When Kate Szetela first entered college, she intended to pursue a career as a teacher. But after spending time observing students at a local high school, she realized that she first wanted to gain experience outside the classroom.
So Szetela, who earned her Bachelor of Arts degree in English Literature from Dominican University, began her career in sales at Cision PR Newswire, where she spent several years.
"When my desire to be in the classroom returned, I transitioned into teaching high school English in the northwest suburbs," she said. "Then, after starting a family, I had the opportunity to work part time and became an adjunct faculty member at Triton College, where I taught Adult Education ESL courses and just loved it."
She also saw an opportunity to teach additional classes at College of DuPage.
"During the interview, I learned that a program manager position was open in Adult Education and was delighted to be invited to apply," she said. "Eventually I was offered the position, which I enjoyed for five years before moving into my current role."
Now the Adjunct Faculty Support Manager through COD's Adjunct Faculty Training Institute, Szetela provides comprehensive professional development focused on best-practice teaching strategies in order to increase student success while reducing student withdrawal rates.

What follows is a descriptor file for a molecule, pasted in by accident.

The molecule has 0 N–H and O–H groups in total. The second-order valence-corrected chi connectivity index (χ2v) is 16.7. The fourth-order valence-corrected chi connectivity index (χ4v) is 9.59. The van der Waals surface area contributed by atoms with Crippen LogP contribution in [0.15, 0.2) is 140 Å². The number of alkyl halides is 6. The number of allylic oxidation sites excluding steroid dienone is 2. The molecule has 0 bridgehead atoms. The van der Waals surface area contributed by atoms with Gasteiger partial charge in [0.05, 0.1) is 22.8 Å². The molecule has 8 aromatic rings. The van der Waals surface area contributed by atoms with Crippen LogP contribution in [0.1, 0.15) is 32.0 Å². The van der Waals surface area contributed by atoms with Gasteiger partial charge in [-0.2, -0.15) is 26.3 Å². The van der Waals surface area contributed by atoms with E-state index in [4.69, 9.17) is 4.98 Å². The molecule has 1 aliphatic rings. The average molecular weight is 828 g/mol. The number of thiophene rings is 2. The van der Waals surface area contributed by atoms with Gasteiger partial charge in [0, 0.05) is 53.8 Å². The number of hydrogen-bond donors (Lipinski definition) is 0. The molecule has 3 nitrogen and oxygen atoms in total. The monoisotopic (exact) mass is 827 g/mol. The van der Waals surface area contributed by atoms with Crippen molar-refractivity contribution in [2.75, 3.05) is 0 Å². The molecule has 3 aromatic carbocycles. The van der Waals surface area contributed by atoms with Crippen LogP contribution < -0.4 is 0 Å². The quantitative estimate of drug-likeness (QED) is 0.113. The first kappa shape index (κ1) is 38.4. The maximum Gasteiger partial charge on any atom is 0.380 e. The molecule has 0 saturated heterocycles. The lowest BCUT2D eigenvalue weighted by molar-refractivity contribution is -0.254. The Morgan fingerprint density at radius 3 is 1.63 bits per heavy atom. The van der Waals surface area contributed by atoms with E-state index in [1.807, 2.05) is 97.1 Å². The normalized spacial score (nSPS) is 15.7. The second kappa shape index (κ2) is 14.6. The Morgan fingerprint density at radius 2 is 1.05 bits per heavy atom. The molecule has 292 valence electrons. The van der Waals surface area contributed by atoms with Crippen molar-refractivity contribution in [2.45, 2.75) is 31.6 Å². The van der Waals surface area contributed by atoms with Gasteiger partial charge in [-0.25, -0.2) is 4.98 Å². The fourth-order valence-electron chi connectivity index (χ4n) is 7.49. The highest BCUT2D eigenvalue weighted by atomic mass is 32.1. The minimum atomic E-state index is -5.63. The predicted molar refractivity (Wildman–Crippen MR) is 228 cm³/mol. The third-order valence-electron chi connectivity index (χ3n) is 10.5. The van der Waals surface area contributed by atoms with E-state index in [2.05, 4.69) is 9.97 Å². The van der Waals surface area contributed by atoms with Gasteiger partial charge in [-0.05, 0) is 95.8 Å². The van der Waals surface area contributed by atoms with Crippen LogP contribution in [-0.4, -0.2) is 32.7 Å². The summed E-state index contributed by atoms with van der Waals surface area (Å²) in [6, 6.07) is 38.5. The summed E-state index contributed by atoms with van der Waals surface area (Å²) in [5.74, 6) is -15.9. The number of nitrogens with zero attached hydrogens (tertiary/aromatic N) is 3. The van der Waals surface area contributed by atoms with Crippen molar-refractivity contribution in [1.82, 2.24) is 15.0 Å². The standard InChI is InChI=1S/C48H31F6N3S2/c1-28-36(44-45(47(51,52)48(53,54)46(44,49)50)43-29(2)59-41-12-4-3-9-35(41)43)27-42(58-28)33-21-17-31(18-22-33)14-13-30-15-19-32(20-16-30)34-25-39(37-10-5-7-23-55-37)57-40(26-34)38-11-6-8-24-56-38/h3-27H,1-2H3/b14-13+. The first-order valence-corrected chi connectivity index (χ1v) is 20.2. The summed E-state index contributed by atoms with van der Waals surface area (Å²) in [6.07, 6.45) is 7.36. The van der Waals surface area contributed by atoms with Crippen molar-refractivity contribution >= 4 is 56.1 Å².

She enjoys working with colleagues from all areas of the College and seeing the commitment faculty and staff have to student success.
"I especially appreciate the opportunity to be of service to our adjunct faculty as well as to learn from them," she said. "We have so many experts in our midst. Whether it be discovering a teaching technique in a classroom observation that I can share with others or acquiring a tidbit of knowledge from the many disciplines we offer, it is always interesting and new."
She said the instructional coaching, training and moral support she provides to adjunct
faculty result in higher levels of student engagement and achievement. Her work also
led her to facilitate mindfulness meditation workshops for various COD audiences.
"These include a young police recruit appreciating techniques for managing her stress, a GED student who was better able to focus and pass his test, and a young engineering student who rode the waves of intense coursework to make his way to the University of Illinois," she said. "It's been gratifying to witness their growth and persistence.
"I'm also inspired by the resilience of our employees and students at COD. Whether it be an 88-year-old adjunct faculty member who is giving whatever it takes in learning how to give virtual lectures or a Community College Initiative student who traveled for days to return to her village in Bangladesh during a hurricane and pandemic, I am awed by the dignity and strength of our COD community."